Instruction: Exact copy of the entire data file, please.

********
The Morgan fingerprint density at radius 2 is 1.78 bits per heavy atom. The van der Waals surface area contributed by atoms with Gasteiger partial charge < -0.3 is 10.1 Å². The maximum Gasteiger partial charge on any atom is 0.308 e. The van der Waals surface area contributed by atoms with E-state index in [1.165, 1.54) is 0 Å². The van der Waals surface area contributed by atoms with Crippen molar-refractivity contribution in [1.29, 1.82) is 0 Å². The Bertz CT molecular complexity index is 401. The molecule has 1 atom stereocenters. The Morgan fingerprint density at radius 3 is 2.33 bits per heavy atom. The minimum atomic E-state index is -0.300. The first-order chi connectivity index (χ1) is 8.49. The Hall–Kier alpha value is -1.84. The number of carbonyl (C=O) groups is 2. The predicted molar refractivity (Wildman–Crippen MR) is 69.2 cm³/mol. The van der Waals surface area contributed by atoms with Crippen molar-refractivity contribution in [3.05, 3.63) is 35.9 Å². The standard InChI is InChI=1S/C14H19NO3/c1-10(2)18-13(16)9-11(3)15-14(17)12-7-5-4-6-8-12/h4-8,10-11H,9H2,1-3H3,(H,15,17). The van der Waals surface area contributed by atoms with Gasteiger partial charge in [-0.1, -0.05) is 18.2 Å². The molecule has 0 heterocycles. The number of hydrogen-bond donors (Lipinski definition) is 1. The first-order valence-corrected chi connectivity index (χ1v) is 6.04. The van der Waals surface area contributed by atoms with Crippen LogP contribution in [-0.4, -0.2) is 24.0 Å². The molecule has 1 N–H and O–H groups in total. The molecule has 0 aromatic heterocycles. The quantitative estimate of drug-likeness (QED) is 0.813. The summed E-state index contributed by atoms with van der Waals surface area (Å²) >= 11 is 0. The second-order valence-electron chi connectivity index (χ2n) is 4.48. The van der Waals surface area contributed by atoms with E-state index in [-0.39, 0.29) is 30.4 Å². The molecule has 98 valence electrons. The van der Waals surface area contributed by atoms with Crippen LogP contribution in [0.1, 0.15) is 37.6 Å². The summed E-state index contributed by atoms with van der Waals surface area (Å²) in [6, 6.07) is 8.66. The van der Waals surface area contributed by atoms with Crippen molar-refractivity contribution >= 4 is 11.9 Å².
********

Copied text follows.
The Morgan fingerprint density at radius 2 is 1.78 bits per heavy atom. The van der Waals surface area contributed by atoms with Gasteiger partial charge < -0.3 is 10.1 Å². The maximum Gasteiger partial charge on any atom is 0.308 e. The van der Waals surface area contributed by atoms with E-state index in [1.165, 1.54) is 0 Å². The van der Waals surface area contributed by atoms with Crippen molar-refractivity contribution in [1.29, 1.82) is 0 Å². The Bertz CT molecular complexity index is 401. The molecule has 1 atom stereocenters. The Morgan fingerprint density at radius 3 is 2.33 bits per heavy atom. The minimum atomic E-state index is -0.300. The first-order chi connectivity index (χ1) is 8.49. The Hall–Kier alpha value is -1.84. The number of carbonyl (C=O) groups is 2. The predicted molar refractivity (Wildman–Crippen MR) is 69.2 cm³/mol. The van der Waals surface area contributed by atoms with Crippen molar-refractivity contribution in [3.05, 3.63) is 35.9 Å². The standard InChI is InChI=1S/C14H19NO3/c1-10(2)18-13(16)9-11(3)15-14(17)12-7-5-4-6-8-12/h4-8,10-11H,9H2,1-3H3,(H,15,17). The van der Waals surface area contributed by atoms with Gasteiger partial charge in [-0.1, -0.05) is 18.2 Å². The molecule has 0 heterocycles. The number of hydrogen-bond donors (Lipinski definition) is 1. The first-order valence-corrected chi connectivity index (χ1v) is 6.04. The van der Waals surface area contributed by atoms with Crippen LogP contribution in [-0.4, -0.2) is 24.0 Å². The molecule has 1 N–H and O–H groups in total. The molecule has 0 aromatic heterocycles. The quantitative estimate of drug-likeness (QED) is 0.813. The summed E-state index contributed by atoms with van der Waals surface area (Å²) >= 11 is 0. The second-order valence-electron chi connectivity index (χ2n) is 4.48. The van der Waals surface area contributed by atoms with E-state index in [-0.39, 0.29) is 30.4 Å². The molecule has 98 valence electrons. The van der Waals surface area contributed by atoms with Crippen LogP contribution in [0.1, 0.15) is 37.6 Å². The summed E-state index contributed by atoms with van der Waals surface area (Å²) in [6, 6.07) is 8.66. The van der Waals surface area contributed by atoms with Crippen molar-refractivity contribution >= 4 is 11.9 Å².